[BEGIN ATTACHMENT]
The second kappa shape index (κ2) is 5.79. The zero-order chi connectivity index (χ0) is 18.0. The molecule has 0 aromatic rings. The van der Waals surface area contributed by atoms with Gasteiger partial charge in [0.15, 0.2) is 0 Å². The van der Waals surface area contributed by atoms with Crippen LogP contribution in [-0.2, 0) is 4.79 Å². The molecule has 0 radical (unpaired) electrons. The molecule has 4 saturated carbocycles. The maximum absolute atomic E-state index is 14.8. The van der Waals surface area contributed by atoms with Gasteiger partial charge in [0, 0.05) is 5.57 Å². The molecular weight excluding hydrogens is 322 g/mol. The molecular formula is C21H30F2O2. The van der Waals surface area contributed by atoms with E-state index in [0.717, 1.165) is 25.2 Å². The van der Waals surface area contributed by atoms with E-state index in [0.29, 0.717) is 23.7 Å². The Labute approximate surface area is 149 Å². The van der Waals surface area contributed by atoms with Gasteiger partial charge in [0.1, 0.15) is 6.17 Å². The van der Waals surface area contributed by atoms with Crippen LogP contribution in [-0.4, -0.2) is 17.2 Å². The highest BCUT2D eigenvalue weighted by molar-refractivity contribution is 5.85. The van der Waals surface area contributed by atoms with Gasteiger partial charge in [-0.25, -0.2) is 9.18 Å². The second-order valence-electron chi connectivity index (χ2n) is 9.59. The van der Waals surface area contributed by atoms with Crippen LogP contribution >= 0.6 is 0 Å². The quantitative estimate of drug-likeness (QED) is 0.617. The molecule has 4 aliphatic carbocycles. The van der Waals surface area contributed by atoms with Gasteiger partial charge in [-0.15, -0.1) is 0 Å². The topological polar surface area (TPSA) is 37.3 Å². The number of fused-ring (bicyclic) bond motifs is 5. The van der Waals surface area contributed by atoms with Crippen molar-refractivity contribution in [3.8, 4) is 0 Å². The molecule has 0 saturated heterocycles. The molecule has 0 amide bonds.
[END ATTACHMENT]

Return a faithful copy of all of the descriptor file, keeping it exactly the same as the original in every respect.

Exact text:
The second kappa shape index (κ2) is 5.79. The zero-order chi connectivity index (χ0) is 18.0. The molecule has 0 aromatic rings. The van der Waals surface area contributed by atoms with Gasteiger partial charge in [0.15, 0.2) is 0 Å². The van der Waals surface area contributed by atoms with Crippen LogP contribution in [-0.2, 0) is 4.79 Å². The molecule has 0 radical (unpaired) electrons. The molecule has 4 saturated carbocycles. The maximum absolute atomic E-state index is 14.8. The van der Waals surface area contributed by atoms with Gasteiger partial charge in [0, 0.05) is 5.57 Å². The molecular weight excluding hydrogens is 322 g/mol. The molecular formula is C21H30F2O2. The van der Waals surface area contributed by atoms with E-state index in [0.717, 1.165) is 25.2 Å². The van der Waals surface area contributed by atoms with E-state index in [0.29, 0.717) is 23.7 Å². The Labute approximate surface area is 149 Å². The van der Waals surface area contributed by atoms with Gasteiger partial charge in [0.1, 0.15) is 6.17 Å². The van der Waals surface area contributed by atoms with Crippen LogP contribution in [-0.4, -0.2) is 17.2 Å². The highest BCUT2D eigenvalue weighted by molar-refractivity contribution is 5.85. The van der Waals surface area contributed by atoms with Gasteiger partial charge in [-0.25, -0.2) is 9.18 Å². The second-order valence-electron chi connectivity index (χ2n) is 9.59. The van der Waals surface area contributed by atoms with Crippen LogP contribution >= 0.6 is 0 Å². The quantitative estimate of drug-likeness (QED) is 0.617. The molecule has 4 aliphatic carbocycles. The van der Waals surface area contributed by atoms with Gasteiger partial charge in [-0.15, -0.1) is 0 Å². The topological polar surface area (TPSA) is 37.3 Å². The number of fused-ring (bicyclic) bond motifs is 5. The van der Waals surface area contributed by atoms with Crippen molar-refractivity contribution in [3.8, 4) is 0 Å². The molecule has 0 saturated heterocycles. The molecule has 0 amide bonds.